Asian Romanticism: Construction of the Comparable

  • Steve Clark
Part of the Asia-Pacific and Literature in English book series (APLE)


The Afterword assesses whether British Romanticism should now be regarded as necessarily complicit in the imperial project, and as such a legacy to be repudiated. While study of the English literary canon was undeniably implicated in colonial rule, this inheritance retains a forward-directed and emancipatory potential. In an Asian context, there is no equivalent to the developmental sequence of Romanticism as followed by Victorian, Modernist and Post-Modern periods, or to the hermeneutics of suspicion directed against its supposed ideological bias, evident in Deconstruction, New Historicism and Post-Colonialism in the Western academy. Drawing on the theories of Paul Ricœur, this chapter argues that the process of translation inevitably involves diminution and loss, perhaps nostalgia and servility, but it may also be regarded as allowing an openness to alterity as a salutary end in itself.


Romanticism in Asia Pedagogy Paul Ricœur English literature Literary canon Imperialism Translation 


  1. Chandler, James. The Cambridge History of English Romantic Literature. Cambridge: Cambridge University Press, 2009.CrossRefGoogle Scholar
  2. Chilton, Myles. English Studies Beyond the “Center”: Teaching Literature and the Future of Global English. London: Routledge, 2015.Google Scholar
  3. Damrosch, David. World Literature in Theory. Oxford: Blackwell, 2014.Google Scholar
  4. Jasanoff, Maya. Edge of Empire: Lives, Culture and Conquests in the East, 1750–1850. New York: Knopf, 2005.Google Scholar
  5. Jerome J. McGann, ed. The New Oxford Book of Romantic Period Verse. Oxford: Oxford University Press, 1993.Google Scholar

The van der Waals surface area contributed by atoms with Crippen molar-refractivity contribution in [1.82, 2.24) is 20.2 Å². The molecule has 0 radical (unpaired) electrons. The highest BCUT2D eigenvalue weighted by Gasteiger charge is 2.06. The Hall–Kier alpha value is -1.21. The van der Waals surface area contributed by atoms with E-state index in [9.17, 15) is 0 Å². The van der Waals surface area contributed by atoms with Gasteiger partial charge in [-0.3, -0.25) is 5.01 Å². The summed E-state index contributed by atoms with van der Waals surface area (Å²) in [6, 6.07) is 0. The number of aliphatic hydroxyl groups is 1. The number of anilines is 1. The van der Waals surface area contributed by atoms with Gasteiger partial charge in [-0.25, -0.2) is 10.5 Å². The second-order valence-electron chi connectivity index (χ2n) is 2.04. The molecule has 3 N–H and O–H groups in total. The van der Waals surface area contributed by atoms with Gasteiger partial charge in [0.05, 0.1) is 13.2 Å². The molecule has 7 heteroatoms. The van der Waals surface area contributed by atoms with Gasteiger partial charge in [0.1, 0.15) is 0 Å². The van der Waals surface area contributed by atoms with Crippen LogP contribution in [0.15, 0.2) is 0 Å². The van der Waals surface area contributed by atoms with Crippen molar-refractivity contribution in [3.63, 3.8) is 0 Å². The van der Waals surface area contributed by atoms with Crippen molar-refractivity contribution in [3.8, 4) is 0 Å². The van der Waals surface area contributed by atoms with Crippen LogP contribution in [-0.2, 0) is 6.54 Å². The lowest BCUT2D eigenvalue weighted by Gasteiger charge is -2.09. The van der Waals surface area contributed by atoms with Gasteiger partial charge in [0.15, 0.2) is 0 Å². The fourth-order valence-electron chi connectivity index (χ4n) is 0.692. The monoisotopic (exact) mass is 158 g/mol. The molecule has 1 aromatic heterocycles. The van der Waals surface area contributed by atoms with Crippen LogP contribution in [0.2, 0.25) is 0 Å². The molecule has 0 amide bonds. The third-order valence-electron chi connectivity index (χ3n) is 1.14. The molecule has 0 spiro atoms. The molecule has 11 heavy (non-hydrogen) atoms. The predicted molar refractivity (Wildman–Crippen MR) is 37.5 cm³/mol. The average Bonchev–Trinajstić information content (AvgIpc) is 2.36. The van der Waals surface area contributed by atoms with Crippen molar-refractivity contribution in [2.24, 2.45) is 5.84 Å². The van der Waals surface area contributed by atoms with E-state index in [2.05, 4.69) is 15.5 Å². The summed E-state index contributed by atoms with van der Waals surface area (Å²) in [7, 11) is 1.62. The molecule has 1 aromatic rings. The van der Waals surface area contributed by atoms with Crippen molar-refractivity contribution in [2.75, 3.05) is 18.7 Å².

6. Mishra, Pankaj. From the Ruins of Empire: The Revolt Against the West and the Making of Asia. London: Penguin, 2012.Google Scholar
  7. Mufti, Aamir R. Forget English: Orientalism and World Literature. Cambridge: Harvard University Press, 2016.Google Scholar
  8. Parker, Charles H. Global Interaction in the Early Modern Age, 1400–1800. Cambridge: Cambridge University Press, 2010.CrossRefGoogle Scholar
  9. Ricœur, Paul. On Translation. Trans. Eileen Brennan. Intro. Richard Kearney. London: Routledge, 2006.Google Scholar
  10. Richardson, David Lester. Selections from the British Poets from the Time of Chaucer to the Present Day with Biographical and Critical Notes. Calcutta: Baptist Mission Press, 1840.Google Scholar
  11. Sarkozy, Nicolas. “For a Living and Popular Francophonie (2007)”. In World Literature in Theory. Ed. David Damrosch. Oxford: Blackwell, 2014: 276–8.Google Scholar
  12. Scott, Sir Walter. The Minstrelsy of the Scottish Border. Edinburgh: James Ballantyne, 1802–3.Google Scholar
  13. Viswanathan, Gauri. Masks of Conquest: Literary Study and British Rule in India. New York: Columbia University Press, 1989 [2015].Google Scholar
  14. White, Daniel. E. From Little London to Little Bengal: Religion, Print and Modernity in Early British India, 1793–1835. Baltimore, MD: Johns Hopkins University Press, 2013.Google Scholar

Copyright information

© The Author(s) 2019

Authors and Affiliations

  • Steve Clark
    • 1
  1. 1.University of TokyoTokyoJapan

Personalised recommendations